Smartphone Apps:It is Easier Than Ever to Learn Spanish
Smartphone Apps: It is Easier Than Ever to Learn Spanish
I am often asked for suggestions on how to learn Spanish. Without a doubt, language immersion is probably the most effective way. Travel to a Spanish-speaking country of your choice and stay there for three to six months. This is not always possible or practical. With the advent of smartphones, however, it is much easier to learn Spanish—or some other language.
Since returning from my Sabbatical leave to Chile earlier this year, I splurged and purchased an iPhone. I have found a lot more time to spend in language learning (in my case, Hebrew) by using a smartphone. A few minutes here and there throughout the day can be very effective. I am not required to fire up the computer in order to study. Instead, I can practice while going on walks, preparing breakfast, or waiting for someone.
This review is directed to beginners. I chose three representative apps to review. I want to thank these developers for making available a courtesy copy of their apps (listed in alphabetical order): AccelaStudy 2.0.1, Byki 126.96.36.199, and Gengo WordPower 3.1.1. In this review I write about various elements that you may consider before choosing a language learning app. Your priorities and learning style will dictate which apps are most helpful to you.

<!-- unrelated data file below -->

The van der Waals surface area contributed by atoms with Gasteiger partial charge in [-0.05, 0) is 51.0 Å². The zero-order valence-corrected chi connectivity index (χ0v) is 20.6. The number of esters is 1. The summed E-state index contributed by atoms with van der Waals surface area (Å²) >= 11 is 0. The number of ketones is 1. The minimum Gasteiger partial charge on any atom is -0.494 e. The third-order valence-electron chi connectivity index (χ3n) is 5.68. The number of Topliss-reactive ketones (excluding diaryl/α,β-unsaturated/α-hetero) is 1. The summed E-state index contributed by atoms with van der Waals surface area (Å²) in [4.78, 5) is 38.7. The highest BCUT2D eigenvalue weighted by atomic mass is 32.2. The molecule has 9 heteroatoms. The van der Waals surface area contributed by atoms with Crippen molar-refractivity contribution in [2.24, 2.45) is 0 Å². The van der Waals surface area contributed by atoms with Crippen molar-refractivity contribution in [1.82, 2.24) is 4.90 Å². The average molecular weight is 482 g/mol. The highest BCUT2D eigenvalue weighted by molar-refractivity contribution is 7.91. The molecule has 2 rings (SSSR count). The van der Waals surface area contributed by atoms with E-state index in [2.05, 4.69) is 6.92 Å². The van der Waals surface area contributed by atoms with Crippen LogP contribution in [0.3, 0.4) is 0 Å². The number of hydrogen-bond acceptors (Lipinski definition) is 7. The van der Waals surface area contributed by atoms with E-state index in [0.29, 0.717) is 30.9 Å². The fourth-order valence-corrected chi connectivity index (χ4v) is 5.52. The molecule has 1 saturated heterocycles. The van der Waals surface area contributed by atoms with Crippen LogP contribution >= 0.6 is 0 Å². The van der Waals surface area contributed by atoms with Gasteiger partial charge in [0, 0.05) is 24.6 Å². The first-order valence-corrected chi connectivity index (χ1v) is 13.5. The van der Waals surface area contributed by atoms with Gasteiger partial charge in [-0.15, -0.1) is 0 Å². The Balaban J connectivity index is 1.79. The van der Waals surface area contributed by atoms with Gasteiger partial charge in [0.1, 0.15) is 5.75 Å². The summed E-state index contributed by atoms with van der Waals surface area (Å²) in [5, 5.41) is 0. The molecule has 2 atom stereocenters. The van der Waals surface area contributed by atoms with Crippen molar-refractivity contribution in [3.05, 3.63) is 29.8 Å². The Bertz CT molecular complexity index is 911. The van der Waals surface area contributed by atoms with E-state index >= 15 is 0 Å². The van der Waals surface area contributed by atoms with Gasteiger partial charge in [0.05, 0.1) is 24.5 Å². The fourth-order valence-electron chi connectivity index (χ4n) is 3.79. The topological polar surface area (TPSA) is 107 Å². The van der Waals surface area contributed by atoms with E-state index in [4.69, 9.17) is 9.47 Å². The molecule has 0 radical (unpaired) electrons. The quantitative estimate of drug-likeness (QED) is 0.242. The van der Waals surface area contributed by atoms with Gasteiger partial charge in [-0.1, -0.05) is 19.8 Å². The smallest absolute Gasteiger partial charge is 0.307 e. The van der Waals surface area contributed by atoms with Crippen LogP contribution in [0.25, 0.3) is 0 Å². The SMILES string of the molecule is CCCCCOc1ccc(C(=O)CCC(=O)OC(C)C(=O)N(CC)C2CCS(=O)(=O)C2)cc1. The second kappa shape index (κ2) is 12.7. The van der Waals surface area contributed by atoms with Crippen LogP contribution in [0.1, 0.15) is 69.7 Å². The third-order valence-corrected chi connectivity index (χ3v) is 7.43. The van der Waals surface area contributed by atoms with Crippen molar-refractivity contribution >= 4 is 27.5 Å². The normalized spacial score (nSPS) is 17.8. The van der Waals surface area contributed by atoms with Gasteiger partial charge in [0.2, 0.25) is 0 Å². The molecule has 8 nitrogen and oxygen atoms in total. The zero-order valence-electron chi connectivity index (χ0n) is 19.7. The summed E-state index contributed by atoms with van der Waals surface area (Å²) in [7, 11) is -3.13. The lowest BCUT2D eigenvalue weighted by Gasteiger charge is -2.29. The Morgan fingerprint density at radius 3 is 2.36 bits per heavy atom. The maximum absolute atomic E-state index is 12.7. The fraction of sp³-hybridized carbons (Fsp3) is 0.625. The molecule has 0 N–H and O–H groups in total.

1. Pronunciation features. All three apps provide clear, well enunciated words (although I must say I prefer the pronunciation offered in Hebrew than in Spanish). As you move to a new flash card, AccelaStudy and Byki automatically provide the pronunciation for the new word. In Gengo WordPower, you have to request the pronunciation by pressing on a speaker icon. At this time, a large number of words in Gengo WordPower have no pronunciation associated with the card. I believe this is a serious drawback.
Pronunciation features: AccelaStudy ***** Byki ***** Gengo WordPower **
2. Vocabulary. All three apps provide enough vocabulary to keep you busy for months. The word categories are varied and should have something of interest for everyone. Byki also offers additional vocabulary lists that may be downloaded for free (these are made available by a large community of Byki users). Although the quality of these free lists vary, this feature is very valuable. AccelaStudy stands out by providing both the masculine and feminine expression of words.
Number of words: AccelaStudy >2400 Byki > 1000 Gengo WordPower +/- 2000